EU sanctions are adjusted to unblock Russian oil deals with third countries

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Model petrol pump is seen in front of EU and Russian flag colors in this illustration taken March 25, 2022. REUTERS/Dado Ruvic/

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BRUSSELS, July 22 (Reuters) – Russian state-owned companies Rosneft and Gazprom will be able to send oil to third countries under an adjustment to EU sanctions adopted by member states this week aimed at limiting risks to global energy security.

Large trading houses such as Vitol, Glencore and Trafigura as well as large oil companies such as Shell and Total have stopped trading Russian oil for third parties, citing EU sanctions, including restrictions on insurance.

The purchase of Russian seaborne crude from EU companies and its export to third countries is allowed, but under adjustments to sanctions against Russia that came into force on Friday, payments related to such shipments would not be prohibited.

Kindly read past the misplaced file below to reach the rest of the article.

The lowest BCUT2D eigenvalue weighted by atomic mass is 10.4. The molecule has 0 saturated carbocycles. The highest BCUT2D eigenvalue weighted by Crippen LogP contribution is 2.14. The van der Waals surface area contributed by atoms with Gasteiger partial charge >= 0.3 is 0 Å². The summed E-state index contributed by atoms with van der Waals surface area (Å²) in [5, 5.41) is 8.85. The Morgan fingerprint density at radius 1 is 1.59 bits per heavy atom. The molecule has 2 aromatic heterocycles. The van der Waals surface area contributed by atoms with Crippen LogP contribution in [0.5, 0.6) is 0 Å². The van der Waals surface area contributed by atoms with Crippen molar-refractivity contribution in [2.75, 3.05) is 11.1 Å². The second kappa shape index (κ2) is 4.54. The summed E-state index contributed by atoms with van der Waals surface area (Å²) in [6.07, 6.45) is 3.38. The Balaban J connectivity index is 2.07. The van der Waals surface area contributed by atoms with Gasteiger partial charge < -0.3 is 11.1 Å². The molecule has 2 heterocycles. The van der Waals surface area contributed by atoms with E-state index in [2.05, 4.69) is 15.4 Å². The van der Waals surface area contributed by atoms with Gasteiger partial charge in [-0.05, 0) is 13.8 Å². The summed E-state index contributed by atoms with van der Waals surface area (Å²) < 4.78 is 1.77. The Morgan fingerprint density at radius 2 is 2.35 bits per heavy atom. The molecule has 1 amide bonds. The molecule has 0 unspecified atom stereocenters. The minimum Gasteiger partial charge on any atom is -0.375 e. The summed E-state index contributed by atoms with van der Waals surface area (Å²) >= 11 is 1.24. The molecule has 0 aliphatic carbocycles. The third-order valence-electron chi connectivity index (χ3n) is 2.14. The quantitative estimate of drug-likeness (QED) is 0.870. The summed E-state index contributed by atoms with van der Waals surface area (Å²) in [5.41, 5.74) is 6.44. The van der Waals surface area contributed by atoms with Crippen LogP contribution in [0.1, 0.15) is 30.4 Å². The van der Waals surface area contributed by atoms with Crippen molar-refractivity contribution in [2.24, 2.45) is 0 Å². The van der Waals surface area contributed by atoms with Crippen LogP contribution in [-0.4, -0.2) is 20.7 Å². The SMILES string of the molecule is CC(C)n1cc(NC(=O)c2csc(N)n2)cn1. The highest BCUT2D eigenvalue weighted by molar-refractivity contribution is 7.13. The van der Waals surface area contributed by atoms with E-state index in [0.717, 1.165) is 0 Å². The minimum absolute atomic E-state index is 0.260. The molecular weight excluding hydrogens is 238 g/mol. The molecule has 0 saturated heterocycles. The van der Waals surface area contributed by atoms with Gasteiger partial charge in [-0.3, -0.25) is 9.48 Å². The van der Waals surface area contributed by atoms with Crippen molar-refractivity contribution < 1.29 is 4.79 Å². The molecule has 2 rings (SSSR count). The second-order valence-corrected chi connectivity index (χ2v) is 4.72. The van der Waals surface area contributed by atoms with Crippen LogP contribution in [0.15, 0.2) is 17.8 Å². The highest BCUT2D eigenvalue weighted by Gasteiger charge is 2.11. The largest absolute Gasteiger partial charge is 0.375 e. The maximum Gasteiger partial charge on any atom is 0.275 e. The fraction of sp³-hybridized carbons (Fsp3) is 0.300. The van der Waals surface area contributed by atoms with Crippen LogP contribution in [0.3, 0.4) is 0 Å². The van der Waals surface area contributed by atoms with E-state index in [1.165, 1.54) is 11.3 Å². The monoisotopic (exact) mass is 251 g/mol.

“To avoid potential negative consequences for food and energy security around the world, the EU decided to extend the exemption from the ban on entering into transactions with certain state-owned entities with respect to transactions for agricultural products and the transport of oil to third countries,” the EU said in a statement Thursday.

Trading house sources had said that EU restrictions would have led to China and India buying oil through smaller private traders and Russian oil trade migrating into gray areas with weak insurance against accidents and being handled by older ships.

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Reporting by John Chalmers Editing by Alistair Bell

Our standards: Thomson Reuters Trust Principles.

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